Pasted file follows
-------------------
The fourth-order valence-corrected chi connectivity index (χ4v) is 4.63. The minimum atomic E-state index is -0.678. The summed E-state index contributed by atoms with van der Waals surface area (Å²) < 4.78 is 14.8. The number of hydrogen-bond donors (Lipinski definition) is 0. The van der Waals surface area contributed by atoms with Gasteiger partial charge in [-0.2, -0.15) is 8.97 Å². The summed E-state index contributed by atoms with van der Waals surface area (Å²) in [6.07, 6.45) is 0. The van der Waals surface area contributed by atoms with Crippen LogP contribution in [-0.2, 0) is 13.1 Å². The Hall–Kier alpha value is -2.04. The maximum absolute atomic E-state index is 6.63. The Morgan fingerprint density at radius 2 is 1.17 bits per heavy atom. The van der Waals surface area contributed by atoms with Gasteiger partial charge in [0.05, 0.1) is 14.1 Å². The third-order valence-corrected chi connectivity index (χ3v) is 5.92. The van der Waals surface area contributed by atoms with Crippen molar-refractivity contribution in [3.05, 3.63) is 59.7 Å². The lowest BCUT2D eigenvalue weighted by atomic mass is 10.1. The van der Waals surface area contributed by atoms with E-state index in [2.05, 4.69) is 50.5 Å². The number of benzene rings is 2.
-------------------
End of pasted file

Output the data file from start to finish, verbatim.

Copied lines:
The fourth-order valence-corrected chi connectivity index (χ4v) is 4.63. The minimum atomic E-state index is -0.678. The summed E-state index contributed by atoms with van der Waals surface area (Å²) < 4.78 is 14.8. The number of hydrogen-bond donors (Lipinski definition) is 0. The van der Waals surface area contributed by atoms with Gasteiger partial charge in [-0.2, -0.15) is 8.97 Å². The summed E-state index contributed by atoms with van der Waals surface area (Å²) in [6.07, 6.45) is 0. The van der Waals surface area contributed by atoms with Crippen LogP contribution in [-0.2, 0) is 13.1 Å². The Hall–Kier alpha value is -2.04. The maximum absolute atomic E-state index is 6.63. The Morgan fingerprint density at radius 2 is 1.17 bits per heavy atom. The van der Waals surface area contributed by atoms with Gasteiger partial charge in [0.05, 0.1) is 14.1 Å². The third-order valence-corrected chi connectivity index (χ3v) is 5.92. The van der Waals surface area contributed by atoms with Crippen molar-refractivity contribution in [3.05, 3.63) is 59.7 Å². The lowest BCUT2D eigenvalue weighted by atomic mass is 10.1. The van der Waals surface area contributed by atoms with E-state index in [2.05, 4.69) is 50.5 Å². The number of benzene rings is 2.